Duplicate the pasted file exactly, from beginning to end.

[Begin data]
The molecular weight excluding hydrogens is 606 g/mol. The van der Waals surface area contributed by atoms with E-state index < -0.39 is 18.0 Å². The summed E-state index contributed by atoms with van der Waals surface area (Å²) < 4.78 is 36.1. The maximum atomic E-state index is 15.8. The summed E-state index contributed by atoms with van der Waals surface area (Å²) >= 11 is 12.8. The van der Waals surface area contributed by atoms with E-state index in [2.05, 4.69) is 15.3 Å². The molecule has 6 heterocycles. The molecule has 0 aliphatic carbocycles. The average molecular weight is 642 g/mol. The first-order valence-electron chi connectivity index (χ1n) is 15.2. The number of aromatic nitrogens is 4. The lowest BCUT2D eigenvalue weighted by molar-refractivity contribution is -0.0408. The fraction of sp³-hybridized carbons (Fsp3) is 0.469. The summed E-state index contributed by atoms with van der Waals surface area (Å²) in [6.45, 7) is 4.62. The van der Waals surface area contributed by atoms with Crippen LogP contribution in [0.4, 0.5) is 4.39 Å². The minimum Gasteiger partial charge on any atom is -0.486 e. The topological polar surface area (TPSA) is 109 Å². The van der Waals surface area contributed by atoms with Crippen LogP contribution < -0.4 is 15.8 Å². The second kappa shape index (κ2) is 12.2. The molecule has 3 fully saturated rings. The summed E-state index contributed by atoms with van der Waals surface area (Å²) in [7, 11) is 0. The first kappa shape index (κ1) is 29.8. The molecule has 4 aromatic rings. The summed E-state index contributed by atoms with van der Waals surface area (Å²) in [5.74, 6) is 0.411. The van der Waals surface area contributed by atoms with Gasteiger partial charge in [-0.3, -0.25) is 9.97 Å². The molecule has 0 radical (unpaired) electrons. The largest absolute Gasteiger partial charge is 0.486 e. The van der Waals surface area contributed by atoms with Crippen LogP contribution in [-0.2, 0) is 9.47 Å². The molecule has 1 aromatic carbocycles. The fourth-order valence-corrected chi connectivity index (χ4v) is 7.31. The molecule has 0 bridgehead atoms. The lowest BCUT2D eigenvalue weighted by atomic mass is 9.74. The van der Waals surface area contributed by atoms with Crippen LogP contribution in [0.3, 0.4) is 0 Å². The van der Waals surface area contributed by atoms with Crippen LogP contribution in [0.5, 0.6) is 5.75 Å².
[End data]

The molecular weight excluding hydrogens is 606 g/mol. The van der Waals surface area contributed by atoms with E-state index < -0.39 is 18.0 Å². The summed E-state index contributed by atoms with van der Waals surface area (Å²) < 4.78 is 36.1. The maximum atomic E-state index is 15.8. The summed E-state index contributed by atoms with van der Waals surface area (Å²) >= 11 is 12.8. The van der Waals surface area contributed by atoms with E-state index in [2.05, 4.69) is 15.3 Å². The molecule has 6 heterocycles. The molecule has 0 aliphatic carbocycles. The average molecular weight is 642 g/mol. The first-order valence-electron chi connectivity index (χ1n) is 15.2. The number of aromatic nitrogens is 4. The lowest BCUT2D eigenvalue weighted by molar-refractivity contribution is -0.0408. The fraction of sp³-hybridized carbons (Fsp3) is 0.469. The summed E-state index contributed by atoms with van der Waals surface area (Å²) in [6.45, 7) is 4.62. The van der Waals surface area contributed by atoms with Crippen LogP contribution in [0.4, 0.5) is 4.39 Å². The minimum Gasteiger partial charge on any atom is -0.486 e. The topological polar surface area (TPSA) is 109 Å². The van der Waals surface area contributed by atoms with Crippen LogP contribution < -0.4 is 15.8 Å². The second kappa shape index (κ2) is 12.2. The molecule has 3 fully saturated rings. The summed E-state index contributed by atoms with van der Waals surface area (Å²) in [7, 11) is 0. The first kappa shape index (κ1) is 29.8. The molecule has 4 aromatic rings. The summed E-state index contributed by atoms with van der Waals surface area (Å²) in [5.74, 6) is 0.411. The van der Waals surface area contributed by atoms with Gasteiger partial charge in [-0.3, -0.25) is 9.97 Å². The molecule has 0 radical (unpaired) electrons. The largest absolute Gasteiger partial charge is 0.486 e. The van der Waals surface area contributed by atoms with Crippen LogP contribution in [-0.2, 0) is 9.47 Å². The molecule has 1 aromatic carbocycles. The fourth-order valence-corrected chi connectivity index (χ4v) is 7.31. The molecule has 0 bridgehead atoms. The lowest BCUT2D eigenvalue weighted by atomic mass is 9.74. The van der Waals surface area contributed by atoms with Crippen LogP contribution in [0.3, 0.4) is 0 Å². The van der Waals surface area contributed by atoms with Crippen LogP contribution in [0.5, 0.6) is 5.75 Å².